I used to live near Exeter - in Ontario!

  8. That clock is beautiful! It reminds of the astronomical clock in my hometown of Muenster. I go see it in the cathedral every time I am there! I hope you are doing well, John. We are enjoying summer temperatures and no humidity - perfect days!! xo Silke

  9. Welcome, Mad Jack. Just been over to your blog. Good fun!

    Ann - it's the settings on your computer. They are set to very secure. There's absolutely nothing to worry about it warns you about sites that are perfectly safe as well as dodgy ones.

    (You may be able to adjust it by going to Control Panel - Internet Options - Sceurity and chnaging it from High to Medium/High.)

  10. I found this post both fun and interesting. Great clock.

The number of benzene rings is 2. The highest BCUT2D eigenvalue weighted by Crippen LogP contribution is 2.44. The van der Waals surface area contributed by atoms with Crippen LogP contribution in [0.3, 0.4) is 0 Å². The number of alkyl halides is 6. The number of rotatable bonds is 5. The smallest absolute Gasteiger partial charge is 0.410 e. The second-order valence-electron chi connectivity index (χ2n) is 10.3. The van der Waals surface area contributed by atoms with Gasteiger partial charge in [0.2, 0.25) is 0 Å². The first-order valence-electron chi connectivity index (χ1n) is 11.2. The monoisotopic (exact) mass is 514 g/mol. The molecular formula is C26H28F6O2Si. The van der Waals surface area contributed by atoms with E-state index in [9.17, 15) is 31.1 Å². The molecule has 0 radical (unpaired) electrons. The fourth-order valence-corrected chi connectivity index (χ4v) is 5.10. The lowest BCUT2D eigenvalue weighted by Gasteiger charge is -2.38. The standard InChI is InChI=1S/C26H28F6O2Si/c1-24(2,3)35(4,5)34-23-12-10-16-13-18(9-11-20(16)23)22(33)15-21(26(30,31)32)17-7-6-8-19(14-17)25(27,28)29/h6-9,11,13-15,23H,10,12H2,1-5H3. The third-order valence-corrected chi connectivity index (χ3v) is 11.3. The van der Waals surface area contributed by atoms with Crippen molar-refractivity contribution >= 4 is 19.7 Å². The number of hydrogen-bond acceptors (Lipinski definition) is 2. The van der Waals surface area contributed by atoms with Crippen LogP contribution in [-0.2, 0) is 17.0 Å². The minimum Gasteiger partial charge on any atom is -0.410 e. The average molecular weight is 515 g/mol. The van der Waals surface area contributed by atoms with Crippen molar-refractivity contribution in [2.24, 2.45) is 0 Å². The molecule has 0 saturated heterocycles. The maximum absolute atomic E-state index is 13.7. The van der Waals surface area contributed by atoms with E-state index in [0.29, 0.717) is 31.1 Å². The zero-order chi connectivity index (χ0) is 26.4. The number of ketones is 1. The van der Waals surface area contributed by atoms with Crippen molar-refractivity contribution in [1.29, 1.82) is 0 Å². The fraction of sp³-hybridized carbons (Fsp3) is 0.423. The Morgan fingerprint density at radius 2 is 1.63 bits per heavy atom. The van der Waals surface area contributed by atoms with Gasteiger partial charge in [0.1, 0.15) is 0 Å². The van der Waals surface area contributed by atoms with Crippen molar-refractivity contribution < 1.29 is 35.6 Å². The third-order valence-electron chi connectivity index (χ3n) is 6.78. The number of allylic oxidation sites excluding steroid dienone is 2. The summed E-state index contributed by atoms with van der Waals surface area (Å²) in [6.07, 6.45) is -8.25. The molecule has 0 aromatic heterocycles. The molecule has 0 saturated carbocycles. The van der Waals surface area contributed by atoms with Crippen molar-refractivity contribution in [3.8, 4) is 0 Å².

I have a watch that I bought 5 years ago that has stopped working and this clock is from the 1400s - incredible.

  11. A superb clock and with a great history. The cat hole is a very practical addition.

  12. That's one fascinating clock!

  13. A fascinating and beautiful clock. Great post.

  14. And I thought I had posted a weird clock. But, blimy (to use what I think might be an Englishism) your clock is the piece de resistance (to use a Frenchism that we Americans have adopted).

  15. What an interesting clock! I like the blue color and wood trimmings of the clock, and the architectural details of the Cathedral. Greetings from Pleasantville, NY :)

  16. Magnificent! I could never come up with a clock like that over here in the US...everything is too new. Although we do have some 2,000 year old burial mounds near here (has the meme done 'graves' yet?).

    I love that you gave us all the info about the clock and not just photos. And, everyone seems to be getting a kick out of the kitty door :)

  17. If ever I had imagined such a thing, I'm sure in my younger days I would have dreamed of owning a clock with a cat door. (I'm too old to be so imaginative these days.) Fabulous clock!